Very droll, we thought . . . Hurried negotiations lead to something of a deal: we could rush to join the end of the tour for a £1 discount off the normal £5.50 per head fee. Sadly, we missed out on most of the brewing processes, but did latch on in time to see the open fermenting vessels likened to a set of surreal indoor swimming-pools. Then the yeast press and a swift ascent to the hop store to admire the Fuggles and Goldings.
The bottling plant lost out in preference to a chance to admire the historic beam engines (dating from 1834 and still in working order). Thence to the stables, pausing only to note vast lager tanks looming in the distance. The Shires and their companions (goats, a pony and a donkey) provided a photo opportunity - but not so "Ramrod", Youngs' Dorset longhorn mascot, whose hindquarters alone were visible in his shelter.
Once around the tack room, and then it was back to the bar, where some of us saw a promotional video showing what we had missed. Perhaps our hosts took pity on us: our half-pint drinking vouchers were converted to pints. And their generosity was rewarded by the purchase of several more pints, lunch and souvenirs from the gift shop (which seemed only to have change enough for one five-pound note).
The plan was then to try out some of the local hostelries, so we began just across the road at the Spread Eagle (Youngs). The Winter Warmer wasn't on, but the Bitter or Special sufficed. Stunning original Edwardian decor - numerous etched glass panels, chandelier lighting, sweeping staircase . . .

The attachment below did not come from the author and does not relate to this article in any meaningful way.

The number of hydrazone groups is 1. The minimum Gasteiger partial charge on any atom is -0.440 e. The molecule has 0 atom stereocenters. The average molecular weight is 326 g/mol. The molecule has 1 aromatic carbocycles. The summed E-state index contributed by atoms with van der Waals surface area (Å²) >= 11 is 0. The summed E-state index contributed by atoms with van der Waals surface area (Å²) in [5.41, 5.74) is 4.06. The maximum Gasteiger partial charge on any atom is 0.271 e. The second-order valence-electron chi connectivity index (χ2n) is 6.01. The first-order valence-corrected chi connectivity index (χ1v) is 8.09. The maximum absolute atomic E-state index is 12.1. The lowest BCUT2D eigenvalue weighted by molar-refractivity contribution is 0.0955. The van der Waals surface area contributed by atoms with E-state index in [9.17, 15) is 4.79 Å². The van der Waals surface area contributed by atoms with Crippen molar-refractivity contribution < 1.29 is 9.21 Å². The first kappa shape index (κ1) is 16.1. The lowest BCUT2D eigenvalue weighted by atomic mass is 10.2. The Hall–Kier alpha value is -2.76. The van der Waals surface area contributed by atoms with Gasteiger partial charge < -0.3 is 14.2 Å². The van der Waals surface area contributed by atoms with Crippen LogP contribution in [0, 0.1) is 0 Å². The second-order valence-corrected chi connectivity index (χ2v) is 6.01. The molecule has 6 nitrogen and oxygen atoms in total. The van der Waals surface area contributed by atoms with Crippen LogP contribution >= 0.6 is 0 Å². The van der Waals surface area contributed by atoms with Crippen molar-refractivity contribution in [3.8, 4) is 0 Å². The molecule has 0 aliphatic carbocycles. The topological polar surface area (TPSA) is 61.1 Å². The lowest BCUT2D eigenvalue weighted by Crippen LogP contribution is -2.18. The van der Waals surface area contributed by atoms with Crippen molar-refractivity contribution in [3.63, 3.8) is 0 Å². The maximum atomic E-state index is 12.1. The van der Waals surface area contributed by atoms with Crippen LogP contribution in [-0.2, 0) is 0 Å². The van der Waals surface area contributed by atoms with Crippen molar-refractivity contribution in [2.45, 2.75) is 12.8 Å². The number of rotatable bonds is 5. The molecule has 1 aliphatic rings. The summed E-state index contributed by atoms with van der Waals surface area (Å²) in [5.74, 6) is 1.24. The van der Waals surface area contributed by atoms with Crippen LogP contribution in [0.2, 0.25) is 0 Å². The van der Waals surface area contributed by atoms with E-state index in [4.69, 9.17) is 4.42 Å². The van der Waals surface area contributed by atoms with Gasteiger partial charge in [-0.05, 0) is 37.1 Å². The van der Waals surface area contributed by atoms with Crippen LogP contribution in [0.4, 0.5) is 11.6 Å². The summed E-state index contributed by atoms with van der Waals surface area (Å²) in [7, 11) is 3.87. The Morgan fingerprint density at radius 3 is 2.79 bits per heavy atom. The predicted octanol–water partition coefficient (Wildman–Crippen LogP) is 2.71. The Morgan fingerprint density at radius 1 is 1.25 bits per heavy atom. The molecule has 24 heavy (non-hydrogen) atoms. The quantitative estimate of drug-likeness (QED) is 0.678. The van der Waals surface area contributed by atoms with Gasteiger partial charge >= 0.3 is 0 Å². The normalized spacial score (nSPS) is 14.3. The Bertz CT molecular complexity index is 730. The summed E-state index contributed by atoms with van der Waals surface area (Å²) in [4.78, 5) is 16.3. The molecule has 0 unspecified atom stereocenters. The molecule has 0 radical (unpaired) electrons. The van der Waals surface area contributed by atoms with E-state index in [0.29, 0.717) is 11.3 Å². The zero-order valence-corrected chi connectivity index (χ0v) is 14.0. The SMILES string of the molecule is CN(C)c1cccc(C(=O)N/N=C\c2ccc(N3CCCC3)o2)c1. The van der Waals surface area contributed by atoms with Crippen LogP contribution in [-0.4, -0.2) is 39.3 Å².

Next the Alma (Youngs). Basic beer selection and sadly the table football was out of order. We unfortunately missed out on a "freehouse" promising "fabulous real ales" (including Hook Norton and Greene King).
Our minibus took us on to the Ship (Youngs), squeezed between a building site, a cement works and the Thames, spanned by one of its less attractive bridges. The "garden" is a pocket-handkerchief-sized piece of concrete. Much better than it sounds, and apparently a goldmine in summer.
On to the White Horse, Parsons Green. A choice at last! Rooster, Bass, Adnams and a display of Belgian beers. Then via the Cross Keys (Fullers) to the excellent Dove (Fullers) in Hammersmith. London Pride and ESB both in fine form. Time to eat, and admire the cosy seventeenth-century architecture and the view of the river.
We returned to our pick-up points via the Cross Keys only to discover that we had lost one of our party. A long wait and an extensive search failed to turn him up. I never did find out what became of him!
Despite an inauspicious start and puzzling end, a good day out.